Aside from the big three, previously four, US network operators, there are quite a number of smaller carriers catering to more specific segments of the phone market. The advent of MVNOs or Mobile Virtual Network Operators has only increased the number of players, but these often still call those bigger networks their home. Visible, for example, is Verizon’s attempt at servicing more budget-conscious customers, and it may have been the latest victim of a security breach that has its subscribers up in arms.
The Internet is being flooded by complaints on social media and sites like Reddit coming from disgruntled Visible customers who feel that they are currently invisible to the carrier. A number of these are crying out over the loss of their accounts by some unknown entity resetting their email address and effectively locking them out. That, however, is only the tip of the iceberg, and many of these complainants have found themselves suddenly charged for phones they didn’t buy.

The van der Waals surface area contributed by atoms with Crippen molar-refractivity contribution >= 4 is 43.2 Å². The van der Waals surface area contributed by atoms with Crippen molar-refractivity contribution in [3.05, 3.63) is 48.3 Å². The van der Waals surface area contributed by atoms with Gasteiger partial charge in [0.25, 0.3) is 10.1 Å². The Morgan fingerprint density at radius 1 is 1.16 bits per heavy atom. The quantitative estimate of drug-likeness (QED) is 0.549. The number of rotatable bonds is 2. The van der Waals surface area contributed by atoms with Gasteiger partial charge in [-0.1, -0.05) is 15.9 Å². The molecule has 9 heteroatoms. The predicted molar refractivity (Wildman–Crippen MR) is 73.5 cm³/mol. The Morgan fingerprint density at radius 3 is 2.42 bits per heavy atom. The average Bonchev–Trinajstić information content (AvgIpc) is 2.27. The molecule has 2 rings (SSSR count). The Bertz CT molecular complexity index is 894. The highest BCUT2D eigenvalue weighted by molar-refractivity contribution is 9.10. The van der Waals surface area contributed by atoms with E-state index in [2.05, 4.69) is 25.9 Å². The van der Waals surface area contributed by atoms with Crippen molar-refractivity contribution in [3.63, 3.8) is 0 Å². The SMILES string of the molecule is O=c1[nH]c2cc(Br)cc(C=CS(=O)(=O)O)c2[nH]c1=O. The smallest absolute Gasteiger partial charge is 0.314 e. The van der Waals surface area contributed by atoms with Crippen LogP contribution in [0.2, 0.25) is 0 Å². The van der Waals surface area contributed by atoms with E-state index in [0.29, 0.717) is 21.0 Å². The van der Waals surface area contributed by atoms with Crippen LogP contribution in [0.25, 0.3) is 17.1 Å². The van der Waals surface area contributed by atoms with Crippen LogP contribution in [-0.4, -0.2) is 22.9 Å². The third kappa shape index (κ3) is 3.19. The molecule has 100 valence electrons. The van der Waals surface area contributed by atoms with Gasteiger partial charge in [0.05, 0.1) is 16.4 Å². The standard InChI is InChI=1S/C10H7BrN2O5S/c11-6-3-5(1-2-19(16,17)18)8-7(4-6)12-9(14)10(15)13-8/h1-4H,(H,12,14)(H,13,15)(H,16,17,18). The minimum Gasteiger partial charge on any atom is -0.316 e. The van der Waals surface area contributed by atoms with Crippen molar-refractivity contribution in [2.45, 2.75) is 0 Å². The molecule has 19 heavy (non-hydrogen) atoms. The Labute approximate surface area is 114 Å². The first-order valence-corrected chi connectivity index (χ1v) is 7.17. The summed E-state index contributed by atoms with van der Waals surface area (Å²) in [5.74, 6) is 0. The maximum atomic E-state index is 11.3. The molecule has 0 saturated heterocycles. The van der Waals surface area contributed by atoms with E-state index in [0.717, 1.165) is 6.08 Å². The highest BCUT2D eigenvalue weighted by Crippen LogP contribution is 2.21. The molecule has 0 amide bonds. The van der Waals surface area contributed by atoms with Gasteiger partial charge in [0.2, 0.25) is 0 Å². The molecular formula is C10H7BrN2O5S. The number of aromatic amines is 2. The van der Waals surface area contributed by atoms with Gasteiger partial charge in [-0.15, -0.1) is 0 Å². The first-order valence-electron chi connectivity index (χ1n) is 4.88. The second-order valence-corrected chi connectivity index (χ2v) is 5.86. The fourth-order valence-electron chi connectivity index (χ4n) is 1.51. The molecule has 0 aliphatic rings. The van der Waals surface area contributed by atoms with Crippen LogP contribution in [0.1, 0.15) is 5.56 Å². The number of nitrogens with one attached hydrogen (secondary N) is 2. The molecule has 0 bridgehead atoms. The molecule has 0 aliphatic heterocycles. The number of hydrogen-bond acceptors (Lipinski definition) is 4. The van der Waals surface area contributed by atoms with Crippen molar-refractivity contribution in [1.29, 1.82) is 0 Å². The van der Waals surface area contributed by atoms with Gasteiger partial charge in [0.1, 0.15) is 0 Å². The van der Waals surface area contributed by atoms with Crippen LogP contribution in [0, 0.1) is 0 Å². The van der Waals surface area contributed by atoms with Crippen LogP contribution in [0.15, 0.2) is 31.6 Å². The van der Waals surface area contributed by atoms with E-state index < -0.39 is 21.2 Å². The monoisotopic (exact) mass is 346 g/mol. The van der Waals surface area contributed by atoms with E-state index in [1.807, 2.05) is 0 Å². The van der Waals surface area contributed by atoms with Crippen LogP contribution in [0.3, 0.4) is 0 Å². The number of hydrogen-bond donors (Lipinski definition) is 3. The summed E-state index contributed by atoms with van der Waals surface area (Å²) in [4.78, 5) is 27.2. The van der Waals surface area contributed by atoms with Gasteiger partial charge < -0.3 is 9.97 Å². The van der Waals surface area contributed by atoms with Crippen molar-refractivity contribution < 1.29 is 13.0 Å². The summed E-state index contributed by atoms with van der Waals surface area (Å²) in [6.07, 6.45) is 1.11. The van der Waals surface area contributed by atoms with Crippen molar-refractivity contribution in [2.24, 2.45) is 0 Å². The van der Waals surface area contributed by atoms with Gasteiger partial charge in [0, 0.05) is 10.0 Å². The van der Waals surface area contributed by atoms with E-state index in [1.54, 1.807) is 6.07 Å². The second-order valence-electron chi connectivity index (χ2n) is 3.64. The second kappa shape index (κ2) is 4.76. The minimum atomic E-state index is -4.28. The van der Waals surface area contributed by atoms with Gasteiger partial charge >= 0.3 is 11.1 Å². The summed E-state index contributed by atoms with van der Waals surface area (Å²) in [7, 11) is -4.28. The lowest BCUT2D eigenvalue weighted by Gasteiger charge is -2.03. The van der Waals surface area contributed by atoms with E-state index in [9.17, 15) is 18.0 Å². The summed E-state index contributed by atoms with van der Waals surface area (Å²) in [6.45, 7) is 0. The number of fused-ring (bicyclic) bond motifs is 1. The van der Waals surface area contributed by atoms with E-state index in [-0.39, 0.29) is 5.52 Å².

A couple of anecdotes paint a nightmare scenario for any consumer, being charged with a $1,000 phone that didn’t really buy. Some that did buy a phone discovered that the shipping address for that phone was changed, which means someone else will be receiving that device. Making matters worse is the company’s silence amidst the growing number of cries.
At the time of this article’s publishing, neither Verizon nor Visible has acknowledged any of these complaints. The closest thing is a post on Reddit from a Visible employing saying that they are investigating the unauthorized change of information on a “small number” of accounts. The post then recommends that users change their passwords, even if there wasn’t a security breach involved.
That advice would have made sense if Visible itself didn’t disable the ability of users to reset their passwords or change billing information. The network operator apparently doesn’t implement two-factor authentication either, which would have mitigated the effects of such hacking incidents. Unfortunately, the situation leaves affected subscribers with no other recourse than to vent out their frustration over the Internet while waiting for a Visible response.